The restructuring proposed in the new white paper would require spending £200 billion ($320 billion) on new infrastructure, but this won’t necessarily lead to higher electricity prices than customers would face otherwise, argues Huhne, since customers now are vulnerable to rising oil and gas prices.
After the announcement by the International Energy Agency that the world’s richer countries would tap into their emergency oil reserves, oil prices initially fell. For the U.S. portion of the release, many bidders vied for the oil, offering about $105 to $110 a barrel—which would raise more than $3 billion for the government.
The high number of bidders “shows there are concerns in the marketplace over just how much oil is going to be out there,” said David Pumphrey, deputy director of energy and national security for the Center for Strategic and International Studies.
The company Groupon offers big discounts as long as a bunch of people will sign up to a particular deal, and now San Francisco is emulating this model to boost solar power installations. By forming buyers’ groups, they hope to get around some of the barriers to small-scale solar, such as high transaction costs and availability of credit.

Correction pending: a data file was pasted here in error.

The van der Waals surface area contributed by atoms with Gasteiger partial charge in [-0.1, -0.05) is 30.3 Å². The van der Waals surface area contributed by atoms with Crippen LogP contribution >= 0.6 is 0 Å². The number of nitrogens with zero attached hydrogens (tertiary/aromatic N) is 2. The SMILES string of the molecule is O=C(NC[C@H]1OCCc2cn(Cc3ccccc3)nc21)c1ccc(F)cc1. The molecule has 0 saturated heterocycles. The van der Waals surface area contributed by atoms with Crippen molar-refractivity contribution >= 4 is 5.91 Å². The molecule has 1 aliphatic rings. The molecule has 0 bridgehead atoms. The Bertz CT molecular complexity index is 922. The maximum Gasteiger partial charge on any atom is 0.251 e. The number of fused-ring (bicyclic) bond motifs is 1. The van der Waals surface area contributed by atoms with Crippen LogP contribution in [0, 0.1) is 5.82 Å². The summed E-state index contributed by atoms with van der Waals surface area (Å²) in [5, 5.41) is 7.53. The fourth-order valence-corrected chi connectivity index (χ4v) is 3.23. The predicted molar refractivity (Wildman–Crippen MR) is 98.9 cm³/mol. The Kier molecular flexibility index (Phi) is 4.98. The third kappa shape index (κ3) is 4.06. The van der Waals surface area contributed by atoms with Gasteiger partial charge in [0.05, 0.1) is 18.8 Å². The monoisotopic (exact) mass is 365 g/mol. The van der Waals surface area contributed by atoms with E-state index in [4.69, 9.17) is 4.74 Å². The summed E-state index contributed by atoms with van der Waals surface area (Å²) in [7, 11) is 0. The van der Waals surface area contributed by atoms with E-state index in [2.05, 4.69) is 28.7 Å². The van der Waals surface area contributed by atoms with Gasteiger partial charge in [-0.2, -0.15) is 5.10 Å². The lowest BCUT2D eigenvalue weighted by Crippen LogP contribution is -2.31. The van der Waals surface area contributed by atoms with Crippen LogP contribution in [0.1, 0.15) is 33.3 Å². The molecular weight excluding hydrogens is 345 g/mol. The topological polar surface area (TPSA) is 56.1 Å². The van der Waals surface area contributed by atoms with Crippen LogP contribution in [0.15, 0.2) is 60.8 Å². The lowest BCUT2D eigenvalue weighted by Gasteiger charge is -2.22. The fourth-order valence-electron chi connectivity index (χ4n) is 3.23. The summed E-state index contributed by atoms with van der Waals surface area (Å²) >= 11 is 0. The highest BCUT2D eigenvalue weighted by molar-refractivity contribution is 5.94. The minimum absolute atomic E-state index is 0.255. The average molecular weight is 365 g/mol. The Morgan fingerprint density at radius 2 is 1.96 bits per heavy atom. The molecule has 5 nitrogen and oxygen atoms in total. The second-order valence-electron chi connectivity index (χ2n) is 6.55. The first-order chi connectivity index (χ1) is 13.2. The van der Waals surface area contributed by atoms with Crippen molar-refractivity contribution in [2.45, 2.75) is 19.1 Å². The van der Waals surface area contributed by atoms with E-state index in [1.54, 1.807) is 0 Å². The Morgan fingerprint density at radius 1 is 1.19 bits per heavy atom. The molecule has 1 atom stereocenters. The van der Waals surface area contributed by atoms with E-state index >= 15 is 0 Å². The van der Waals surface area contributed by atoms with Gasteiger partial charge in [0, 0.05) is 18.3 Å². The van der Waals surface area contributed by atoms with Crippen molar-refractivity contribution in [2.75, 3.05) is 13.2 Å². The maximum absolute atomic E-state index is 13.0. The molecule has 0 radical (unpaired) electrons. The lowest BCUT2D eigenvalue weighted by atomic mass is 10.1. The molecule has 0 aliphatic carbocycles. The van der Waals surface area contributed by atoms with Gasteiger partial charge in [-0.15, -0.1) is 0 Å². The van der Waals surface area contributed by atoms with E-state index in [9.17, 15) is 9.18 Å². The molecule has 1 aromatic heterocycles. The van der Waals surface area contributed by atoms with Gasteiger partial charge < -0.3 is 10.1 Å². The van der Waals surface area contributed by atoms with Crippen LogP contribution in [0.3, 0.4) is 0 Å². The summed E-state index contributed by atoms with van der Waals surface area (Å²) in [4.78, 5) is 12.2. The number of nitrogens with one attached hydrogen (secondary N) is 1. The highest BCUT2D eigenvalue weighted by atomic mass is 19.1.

In total, over the next 30 days, IEA member countries plan to release 60 million barrels of crude—less than one day’s worth of global consumption. Half that oil would come from the U.S., and the rest from a dozen other countries, including many European Union members, Turkey, Korea, and Japan. The IEA has coordinated a release of oil from its members’ reserves only twice before, in response to the 1991 U.S.-Iraq war and to Hurricanes Katrina and Rita in 2005.